The most disappointing thing about Kenneth Johnson’s new written installment to the “V” franchise is this—only seven characters return from the miniseries, and the others aren’t mentioned at all. So if you’ve picked up this book hoping only to find out what happened to everyone, don’t bother.
Here’s the thing. I’m not positive at what point Kenneth Johnson decided to veer off from the miniseries and pretend none of it happened. I would say according to this tale, only the original “V” miniseries is canon and the rest of it clearly a bad dream, except that there are elements intact—Julie and Mike’s romance, the death of Ruby by a member of the Visitor Youth (now reinvented as Teammates). I’m not even sure Elizabeth the Starchild ever existed in this version, and I’m 70 percent certain the red toxin never happened. Some of the major players in this book had been killed off in various ways on TV.
That’s not to say the book isn’t worth reading. It’s actually a pretty good tale, taking the unresolved ending of the original miniseries and turning it into a plot involving a whole new alien species. It also updates the “V” universe in the meantime to fit more modern tastes—for example, the new women characters are sexy and kick butt. Clearly it's meant to be a springing-off point for a new movie or miniseries, which we hear is slated for 2009. This is good, since the book reads like the novelization for a reunion TV show. I'm sure even the expunging of certain characters was determined by what actors were available/desirable for the screen version, but still...
The world Johnson has created is one that exists uneasily with the Visitors; most normal people just try to get along. Some Players actively collaborate with the Visitors. The Resistance, who don’t seem to have had any major successes recently, suffered a huge setback in 1999 with Diana’s great purge, in which many human leaders of the movement were betrayed (by whom is still in question) and killed. Along with these people live the half-breeds, human-Visitor hybrids that are considered the lowest order of the existing caste system.
The second-generation heroes of the Resistance include a number of half-breeds: Ruby, Julie’s spunky adopted daughter; Jon, an unrecognized genius who has a nest on the Mothership, and Ted, the surly son of Willy and Harmy. This group also includes human pop singer Emma, an active Player, and Nathan, a disillusioned Teammate. Commandant Diana, up on the San Francisco flagship (don’t ask me why all the action has moved north) gets some new toadies and rivals. Most notably, another Commandant named Jeremy has captured the Leader’s sexual attention as well, and brings with him a 30-mile-long ship (can't wait to see that on TV) designed to drain the Earth of water very quickly.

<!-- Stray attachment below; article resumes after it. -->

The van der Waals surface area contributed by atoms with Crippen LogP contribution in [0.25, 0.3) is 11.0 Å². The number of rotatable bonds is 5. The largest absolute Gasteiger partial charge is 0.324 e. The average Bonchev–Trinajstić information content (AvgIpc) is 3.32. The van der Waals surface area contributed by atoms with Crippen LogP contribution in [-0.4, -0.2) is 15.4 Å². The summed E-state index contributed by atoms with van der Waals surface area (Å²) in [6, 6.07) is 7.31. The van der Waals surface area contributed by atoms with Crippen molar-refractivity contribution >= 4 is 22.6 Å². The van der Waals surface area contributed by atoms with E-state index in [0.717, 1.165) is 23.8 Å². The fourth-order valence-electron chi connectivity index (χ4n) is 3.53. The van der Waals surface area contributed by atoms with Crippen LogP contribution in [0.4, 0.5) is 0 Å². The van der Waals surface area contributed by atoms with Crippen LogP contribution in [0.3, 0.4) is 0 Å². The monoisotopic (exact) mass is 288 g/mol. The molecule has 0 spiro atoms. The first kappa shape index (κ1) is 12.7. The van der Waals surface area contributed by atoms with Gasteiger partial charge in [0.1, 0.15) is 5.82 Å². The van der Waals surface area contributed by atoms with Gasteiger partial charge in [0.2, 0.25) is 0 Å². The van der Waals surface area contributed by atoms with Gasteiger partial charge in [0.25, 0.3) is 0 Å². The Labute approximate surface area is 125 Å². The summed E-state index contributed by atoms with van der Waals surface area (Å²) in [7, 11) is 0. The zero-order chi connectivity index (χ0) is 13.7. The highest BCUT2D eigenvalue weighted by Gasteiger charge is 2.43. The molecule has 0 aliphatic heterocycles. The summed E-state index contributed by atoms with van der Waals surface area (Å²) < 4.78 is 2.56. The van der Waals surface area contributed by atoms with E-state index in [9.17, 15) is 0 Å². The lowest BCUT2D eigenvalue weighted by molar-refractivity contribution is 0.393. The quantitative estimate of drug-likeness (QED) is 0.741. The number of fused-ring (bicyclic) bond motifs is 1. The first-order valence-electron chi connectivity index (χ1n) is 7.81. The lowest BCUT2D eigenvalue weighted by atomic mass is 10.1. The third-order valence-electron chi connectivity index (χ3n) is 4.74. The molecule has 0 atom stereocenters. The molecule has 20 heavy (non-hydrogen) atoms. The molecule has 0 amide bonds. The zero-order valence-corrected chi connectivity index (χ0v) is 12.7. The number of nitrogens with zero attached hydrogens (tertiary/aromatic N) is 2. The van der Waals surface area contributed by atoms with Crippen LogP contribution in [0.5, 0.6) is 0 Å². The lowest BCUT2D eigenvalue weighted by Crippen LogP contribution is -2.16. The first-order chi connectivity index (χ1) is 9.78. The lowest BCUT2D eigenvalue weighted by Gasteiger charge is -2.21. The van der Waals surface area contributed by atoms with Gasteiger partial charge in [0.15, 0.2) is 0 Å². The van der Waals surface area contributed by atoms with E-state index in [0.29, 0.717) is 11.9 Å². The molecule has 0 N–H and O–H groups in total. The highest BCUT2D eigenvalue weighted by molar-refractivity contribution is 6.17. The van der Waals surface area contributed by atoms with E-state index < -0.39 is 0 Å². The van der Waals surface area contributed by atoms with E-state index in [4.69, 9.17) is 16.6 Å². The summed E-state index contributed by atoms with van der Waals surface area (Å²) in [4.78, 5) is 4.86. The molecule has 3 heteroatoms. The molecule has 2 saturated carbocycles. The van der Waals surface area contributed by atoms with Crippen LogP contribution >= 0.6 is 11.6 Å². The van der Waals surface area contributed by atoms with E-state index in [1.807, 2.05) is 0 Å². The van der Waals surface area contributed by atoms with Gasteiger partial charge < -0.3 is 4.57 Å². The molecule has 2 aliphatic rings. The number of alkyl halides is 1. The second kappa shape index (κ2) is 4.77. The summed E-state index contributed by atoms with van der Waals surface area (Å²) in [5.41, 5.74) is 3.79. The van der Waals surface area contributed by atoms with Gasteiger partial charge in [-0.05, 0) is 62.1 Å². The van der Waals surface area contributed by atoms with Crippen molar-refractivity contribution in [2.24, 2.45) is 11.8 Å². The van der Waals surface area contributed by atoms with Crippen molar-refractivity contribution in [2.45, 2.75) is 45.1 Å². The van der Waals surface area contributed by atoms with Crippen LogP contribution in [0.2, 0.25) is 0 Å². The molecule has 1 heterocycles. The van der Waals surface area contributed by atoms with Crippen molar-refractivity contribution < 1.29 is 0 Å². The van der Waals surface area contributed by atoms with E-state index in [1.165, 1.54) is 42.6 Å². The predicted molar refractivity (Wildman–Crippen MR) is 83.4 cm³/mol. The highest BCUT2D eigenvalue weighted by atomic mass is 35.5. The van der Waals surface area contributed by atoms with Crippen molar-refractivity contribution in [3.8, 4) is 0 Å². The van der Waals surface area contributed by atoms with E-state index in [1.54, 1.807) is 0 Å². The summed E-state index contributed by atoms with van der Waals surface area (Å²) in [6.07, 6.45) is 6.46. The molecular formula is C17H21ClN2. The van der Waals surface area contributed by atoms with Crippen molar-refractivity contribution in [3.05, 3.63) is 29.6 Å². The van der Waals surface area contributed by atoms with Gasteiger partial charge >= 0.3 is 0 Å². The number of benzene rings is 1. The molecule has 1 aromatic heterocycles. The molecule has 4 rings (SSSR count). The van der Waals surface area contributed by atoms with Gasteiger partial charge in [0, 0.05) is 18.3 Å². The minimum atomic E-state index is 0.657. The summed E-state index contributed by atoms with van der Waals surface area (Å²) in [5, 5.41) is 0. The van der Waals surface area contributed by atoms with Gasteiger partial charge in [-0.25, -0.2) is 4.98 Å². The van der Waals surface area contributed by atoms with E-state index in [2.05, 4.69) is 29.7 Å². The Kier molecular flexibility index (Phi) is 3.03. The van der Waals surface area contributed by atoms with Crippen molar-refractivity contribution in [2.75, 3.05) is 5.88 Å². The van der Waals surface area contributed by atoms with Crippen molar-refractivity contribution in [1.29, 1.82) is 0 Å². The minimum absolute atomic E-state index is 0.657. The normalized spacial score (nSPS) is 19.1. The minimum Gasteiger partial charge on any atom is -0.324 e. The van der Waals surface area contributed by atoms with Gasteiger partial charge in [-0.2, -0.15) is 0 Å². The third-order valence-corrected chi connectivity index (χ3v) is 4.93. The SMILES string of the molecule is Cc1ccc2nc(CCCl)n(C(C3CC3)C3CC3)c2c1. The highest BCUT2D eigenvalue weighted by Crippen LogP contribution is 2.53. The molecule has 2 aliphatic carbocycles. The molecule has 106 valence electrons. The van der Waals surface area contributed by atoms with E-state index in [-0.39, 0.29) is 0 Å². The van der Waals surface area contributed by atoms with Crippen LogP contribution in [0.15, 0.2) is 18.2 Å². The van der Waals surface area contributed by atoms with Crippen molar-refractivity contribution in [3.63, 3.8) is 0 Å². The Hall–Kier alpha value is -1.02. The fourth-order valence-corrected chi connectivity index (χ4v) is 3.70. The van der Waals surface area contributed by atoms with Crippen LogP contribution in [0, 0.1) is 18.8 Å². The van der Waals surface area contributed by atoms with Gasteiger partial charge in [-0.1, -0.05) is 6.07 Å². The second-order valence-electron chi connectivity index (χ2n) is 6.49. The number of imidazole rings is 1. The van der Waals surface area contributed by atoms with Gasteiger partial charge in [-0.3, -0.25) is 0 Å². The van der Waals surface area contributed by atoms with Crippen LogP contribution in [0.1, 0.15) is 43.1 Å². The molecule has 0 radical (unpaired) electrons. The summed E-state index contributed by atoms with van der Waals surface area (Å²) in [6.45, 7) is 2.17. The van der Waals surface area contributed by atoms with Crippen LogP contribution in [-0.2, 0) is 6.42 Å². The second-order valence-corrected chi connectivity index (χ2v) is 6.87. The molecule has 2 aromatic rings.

The story focuses on the arrival of the Vendti, the aliens Juliet Parrish tried to contact at the end of the original miniseries. They’re evolved from insects, and they’ve got some amazing moves. Turns out the Visitors consider them their main enemy, and mining the Earth of all its resources is just part of a master plan to wage a devastating war against the Vendti. Subplots abound as well: Diana has a plan to infiltrate the Resistance using a valuable prisoner who’s been aboard ship since 1991 and kept in a nearly feral state through torture and experimentation. Meanwhile, The Leader is on the way.
I enjoyed the tale immensely—read it in one sitting, actually, which means I was very tired the following morning. I was hoping to learn more about what happened to some of my favorite characters, like Elias and Robin—even assuming “The Final Battle” and “The Series” never happened, I would have liked a little more closure in that respect (since I already know I won't get it from the new TV movie). And I felt the story could be deeper. I never felt I really got an interior look at any one character. There were too many, too many viewpoints and experiences to tackle. And some of the required explanations of the past, lifted straight out of the series, just muddied the waters for me. Like the explanation of Julie’s naming Ruby after her old friend who died. If the rest of “The Final Battle” didn’t happen, under what circumstances did the original Ruby die? Did the Resistance ever have any major successes, and if not, how has the Resistance survived to recruit people? And modern technology in this world, like cell phones and Lexuses, seem a little too eerily like our own—but perhaps that's inevitable.
And perhaps I’m too optimistic about human nature (!), but I actually found I had a hard time believing that the Visitors had so easily controlled everything for over 20 years. Even without the events of “The Final Battle,” which I’m still not clear if any of it happened at all, I would have thought even regular people would get a little tired of the terror-based totalitarian regime, see through the Visitors’ façade and lies and show a little more backbone.
Ultimately, I found the end to be less satisfying than I hoped. In “The Final Battle,” the climactic sequences featured a flotilla of balloons being released into the air (accompanied by music) to release the red toxin while a small group attacked the control center in the Mothership. For this novel, Johnson instead invents a rather sketchy device (even for “V”) to get a mass attack going, and the triumph of, um, television saves the day. Not exactly original, a little anticlimactic and not exactly the ending I was hoping for. Even so, I'm looking forward to seeing this story play out on TV.
V: The Second Generation is available now from Tor Books at your local bookseller, or at Amazon.com.